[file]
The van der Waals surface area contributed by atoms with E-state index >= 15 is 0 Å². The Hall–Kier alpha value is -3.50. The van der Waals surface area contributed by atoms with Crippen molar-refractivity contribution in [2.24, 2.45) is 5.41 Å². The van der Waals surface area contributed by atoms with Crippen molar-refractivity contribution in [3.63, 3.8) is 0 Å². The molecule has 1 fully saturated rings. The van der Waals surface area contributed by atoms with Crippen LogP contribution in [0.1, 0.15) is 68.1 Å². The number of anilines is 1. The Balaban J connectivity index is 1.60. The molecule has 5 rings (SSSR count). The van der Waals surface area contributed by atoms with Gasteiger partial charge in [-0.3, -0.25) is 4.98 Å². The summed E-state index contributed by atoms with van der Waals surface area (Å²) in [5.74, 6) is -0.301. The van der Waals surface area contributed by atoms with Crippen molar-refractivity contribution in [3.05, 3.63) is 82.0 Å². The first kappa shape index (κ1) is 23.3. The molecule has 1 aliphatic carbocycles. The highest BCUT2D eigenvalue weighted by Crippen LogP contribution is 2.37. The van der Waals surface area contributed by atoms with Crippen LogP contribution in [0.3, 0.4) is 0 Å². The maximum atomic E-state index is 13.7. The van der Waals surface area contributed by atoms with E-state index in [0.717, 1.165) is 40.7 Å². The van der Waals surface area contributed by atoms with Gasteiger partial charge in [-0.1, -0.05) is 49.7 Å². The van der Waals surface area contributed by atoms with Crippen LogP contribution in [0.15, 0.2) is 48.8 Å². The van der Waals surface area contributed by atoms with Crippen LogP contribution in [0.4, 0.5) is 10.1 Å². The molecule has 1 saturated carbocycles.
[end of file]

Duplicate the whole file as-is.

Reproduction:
The van der Waals surface area contributed by atoms with E-state index >= 15 is 0 Å². The Hall–Kier alpha value is -3.50. The van der Waals surface area contributed by atoms with Crippen molar-refractivity contribution in [2.24, 2.45) is 5.41 Å². The van der Waals surface area contributed by atoms with Crippen molar-refractivity contribution in [3.63, 3.8) is 0 Å². The molecule has 1 fully saturated rings. The van der Waals surface area contributed by atoms with Crippen LogP contribution in [0.1, 0.15) is 68.1 Å². The number of anilines is 1. The Balaban J connectivity index is 1.60. The molecule has 5 rings (SSSR count). The van der Waals surface area contributed by atoms with Gasteiger partial charge in [-0.3, -0.25) is 4.98 Å². The summed E-state index contributed by atoms with van der Waals surface area (Å²) in [5.74, 6) is -0.301. The van der Waals surface area contributed by atoms with Crippen molar-refractivity contribution in [3.05, 3.63) is 82.0 Å². The first kappa shape index (κ1) is 23.3. The molecule has 1 aliphatic carbocycles. The highest BCUT2D eigenvalue weighted by Crippen LogP contribution is 2.37. The van der Waals surface area contributed by atoms with Crippen LogP contribution in [0.3, 0.4) is 0 Å². The maximum atomic E-state index is 13.7. The van der Waals surface area contributed by atoms with E-state index in [0.717, 1.165) is 40.7 Å². The van der Waals surface area contributed by atoms with Gasteiger partial charge in [-0.1, -0.05) is 49.7 Å². The van der Waals surface area contributed by atoms with Crippen LogP contribution in [0.15, 0.2) is 48.8 Å². The van der Waals surface area contributed by atoms with Crippen LogP contribution in [0.4, 0.5) is 10.1 Å². The molecule has 1 saturated carbocycles.